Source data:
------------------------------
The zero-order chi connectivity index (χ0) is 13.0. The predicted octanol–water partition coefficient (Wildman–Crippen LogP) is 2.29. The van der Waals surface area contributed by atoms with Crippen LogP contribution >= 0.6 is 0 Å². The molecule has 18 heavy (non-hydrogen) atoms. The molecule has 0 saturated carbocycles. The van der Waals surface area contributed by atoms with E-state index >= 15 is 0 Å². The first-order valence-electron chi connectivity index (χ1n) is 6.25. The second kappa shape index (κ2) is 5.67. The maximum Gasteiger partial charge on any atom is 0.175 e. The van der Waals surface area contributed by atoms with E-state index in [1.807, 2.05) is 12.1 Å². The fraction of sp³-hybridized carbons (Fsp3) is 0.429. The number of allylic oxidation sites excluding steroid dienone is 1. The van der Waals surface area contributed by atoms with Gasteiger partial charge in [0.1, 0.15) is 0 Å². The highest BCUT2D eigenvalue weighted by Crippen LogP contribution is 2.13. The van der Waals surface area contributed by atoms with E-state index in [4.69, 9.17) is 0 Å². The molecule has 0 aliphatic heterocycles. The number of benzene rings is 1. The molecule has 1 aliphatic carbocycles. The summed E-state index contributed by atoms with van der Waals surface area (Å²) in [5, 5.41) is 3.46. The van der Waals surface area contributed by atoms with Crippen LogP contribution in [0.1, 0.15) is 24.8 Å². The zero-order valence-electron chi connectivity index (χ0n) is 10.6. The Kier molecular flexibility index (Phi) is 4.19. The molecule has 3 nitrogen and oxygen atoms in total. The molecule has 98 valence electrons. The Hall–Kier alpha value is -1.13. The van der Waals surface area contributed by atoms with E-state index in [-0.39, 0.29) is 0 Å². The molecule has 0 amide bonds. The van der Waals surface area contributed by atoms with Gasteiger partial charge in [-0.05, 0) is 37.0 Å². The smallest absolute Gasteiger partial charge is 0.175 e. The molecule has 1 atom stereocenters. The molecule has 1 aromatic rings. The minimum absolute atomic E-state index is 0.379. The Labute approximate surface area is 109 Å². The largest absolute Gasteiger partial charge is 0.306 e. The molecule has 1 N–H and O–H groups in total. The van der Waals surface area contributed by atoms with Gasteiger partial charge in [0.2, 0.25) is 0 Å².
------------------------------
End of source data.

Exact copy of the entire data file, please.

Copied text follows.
The zero-order chi connectivity index (χ0) is 13.0. The predicted octanol–water partition coefficient (Wildman–Crippen LogP) is 2.29. The van der Waals surface area contributed by atoms with Crippen LogP contribution >= 0.6 is 0 Å². The molecule has 18 heavy (non-hydrogen) atoms. The molecule has 0 saturated carbocycles. The van der Waals surface area contributed by atoms with E-state index >= 15 is 0 Å². The first-order valence-electron chi connectivity index (χ1n) is 6.25. The second kappa shape index (κ2) is 5.67. The maximum Gasteiger partial charge on any atom is 0.175 e. The van der Waals surface area contributed by atoms with E-state index in [1.807, 2.05) is 12.1 Å². The fraction of sp³-hybridized carbons (Fsp3) is 0.429. The number of allylic oxidation sites excluding steroid dienone is 1. The van der Waals surface area contributed by atoms with Gasteiger partial charge in [0.1, 0.15) is 0 Å². The highest BCUT2D eigenvalue weighted by Crippen LogP contribution is 2.13. The van der Waals surface area contributed by atoms with E-state index in [4.69, 9.17) is 0 Å². The molecule has 0 aliphatic heterocycles. The number of benzene rings is 1. The molecule has 1 aliphatic carbocycles. The summed E-state index contributed by atoms with van der Waals surface area (Å²) in [5, 5.41) is 3.46. The van der Waals surface area contributed by atoms with Crippen LogP contribution in [0.1, 0.15) is 24.8 Å². The zero-order valence-electron chi connectivity index (χ0n) is 10.6. The Kier molecular flexibility index (Phi) is 4.19. The molecule has 3 nitrogen and oxygen atoms in total. The molecule has 98 valence electrons. The Hall–Kier alpha value is -1.13. The van der Waals surface area contributed by atoms with E-state index in [-0.39, 0.29) is 0 Å². The molecule has 0 amide bonds. The van der Waals surface area contributed by atoms with Gasteiger partial charge in [-0.05, 0) is 37.0 Å². The smallest absolute Gasteiger partial charge is 0.175 e. The molecule has 1 atom stereocenters. The molecule has 1 aromatic rings. The minimum absolute atomic E-state index is 0.379. The Labute approximate surface area is 109 Å². The largest absolute Gasteiger partial charge is 0.306 e. The molecule has 1 N–H and O–H groups in total. The van der Waals surface area contributed by atoms with Gasteiger partial charge in [0.2, 0.25) is 0 Å².